A Day in the Life: The Alumni Connection

One thing that is definitely weird being a grad student at a fairly large school is coming to terms with the fact that everyone comes from different undergraduate academic backgrounds. At first I was like, well duh. Of course it’s going to be different. My undergrad institution had about 2000 people (go Carleton!) and I knew just about everyone. My graduate institution is 32,000 strong, about 6000 of which are grad students. That’s a lot of people, and I knew there were going to be a whole lot of undergrad institutions represented in the population of grad students.

What I didn’t really understand was how weird it would feel trying to explain the quirks that Carleton had to all of my new friends and peers that went to other schools.

It’s hard to reminisce about the tradition where everyone at a Carleton dance or party takes off their shirts and dances topless when Madonna’s “Like a Prayer” is played at midnight when literally no one except other Carleton students can even begin to understand what would compel a person to do that in the first place.

Me and some of my close friends from college during our Senior Week celebrations. Even though we're scattered across the country now, we'll be friends for many years to come!
Me and some of my close friends from college during our Senior Week celebrations. Even though we’re scattered across the country now, we’ll be friends for many years to come!

Lucky for me, there are a handful of other Carls in my city and a weirdly large proportion of them (including my boyfriend who I live with) were physics majors (like me). The physics majors at Carleton were quite a tight bunch, so even though I wasn’t besties with all the other majors, it sort of went unspoken that if you were a physics major at Carleton then you were by default friends with all other physics majors in all graduating classes.

So anyway, the other night a bunch of us nerds got together to get drinks downtown and celebrate the someone’s birthday, and I was a little surprised at how much like “home” it felt. I was surrounded by people that understood all the jokes and quirks and weird traditions I was talking about. I could mention a professor and someone else would chime in with a funny story about that professor. It’s amazing how much a small, close-knit community like that at Carleton can create such a long lasting bond between the alumni.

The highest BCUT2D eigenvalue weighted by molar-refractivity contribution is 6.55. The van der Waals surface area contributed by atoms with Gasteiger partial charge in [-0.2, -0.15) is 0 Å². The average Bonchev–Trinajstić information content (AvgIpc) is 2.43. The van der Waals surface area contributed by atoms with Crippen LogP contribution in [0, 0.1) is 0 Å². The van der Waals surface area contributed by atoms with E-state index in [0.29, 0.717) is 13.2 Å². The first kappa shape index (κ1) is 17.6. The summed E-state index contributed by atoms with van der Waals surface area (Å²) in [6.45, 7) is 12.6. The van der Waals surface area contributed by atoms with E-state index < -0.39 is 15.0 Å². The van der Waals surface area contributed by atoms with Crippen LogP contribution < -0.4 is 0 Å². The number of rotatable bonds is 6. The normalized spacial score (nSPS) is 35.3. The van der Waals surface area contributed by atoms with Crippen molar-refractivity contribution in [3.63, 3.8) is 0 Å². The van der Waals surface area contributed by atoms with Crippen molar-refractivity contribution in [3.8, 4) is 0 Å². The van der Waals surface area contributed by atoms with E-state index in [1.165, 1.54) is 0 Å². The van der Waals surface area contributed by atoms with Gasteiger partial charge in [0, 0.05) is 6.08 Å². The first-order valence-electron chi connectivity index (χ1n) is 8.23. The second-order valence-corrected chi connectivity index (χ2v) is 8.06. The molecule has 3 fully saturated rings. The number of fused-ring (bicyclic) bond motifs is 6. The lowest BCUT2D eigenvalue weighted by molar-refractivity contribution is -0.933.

A nice picture from the day I officially transitioned from being a Carleton student to a Carleton alum. I can only imagine how weird it will feel again in 4.5 years when I transition from a CU Boulder grad student to a CU alum, and at that point I won't have any more school to go to and will actually have to start being a real adult with a real job. Scary.
A nice picture from the day I officially transitioned from being a Carleton student to a Carleton alum. I can only imagine how weird it will feel again in 4.5 years when I transition from a CU Boulder grad student to a CU alum, and at that point I won’t have any more school to go to and will actually have to start being a real adult with a real job. Scary.

On one hand, I love meeting all the new people with different backgrounds. It’s refreshing, and I’d be lying if I said that I never felt suffocated by how small Carleton was. On the other hand, there is something inherently comforting about occasionally surrounding myself with Carls and bonding over our shared experiences. All in all, I’m just incredibly grateful to have gone to Carleton in the first place. I can’t wait for my 5 year reunion to roll around so I can REALLY be surrounded by old friends and feel that sense of home a thousand-fold stronger. In the meantime, I’m very excited to get to know all my peers better and bond over our shared grad school experience as it unfolds.

PS. I promise this post is not just a great big plug for Carleton. I’ve just been thinking about it lately and thought it’d make a good post since being a Carl is a large part of my academic and social identity.

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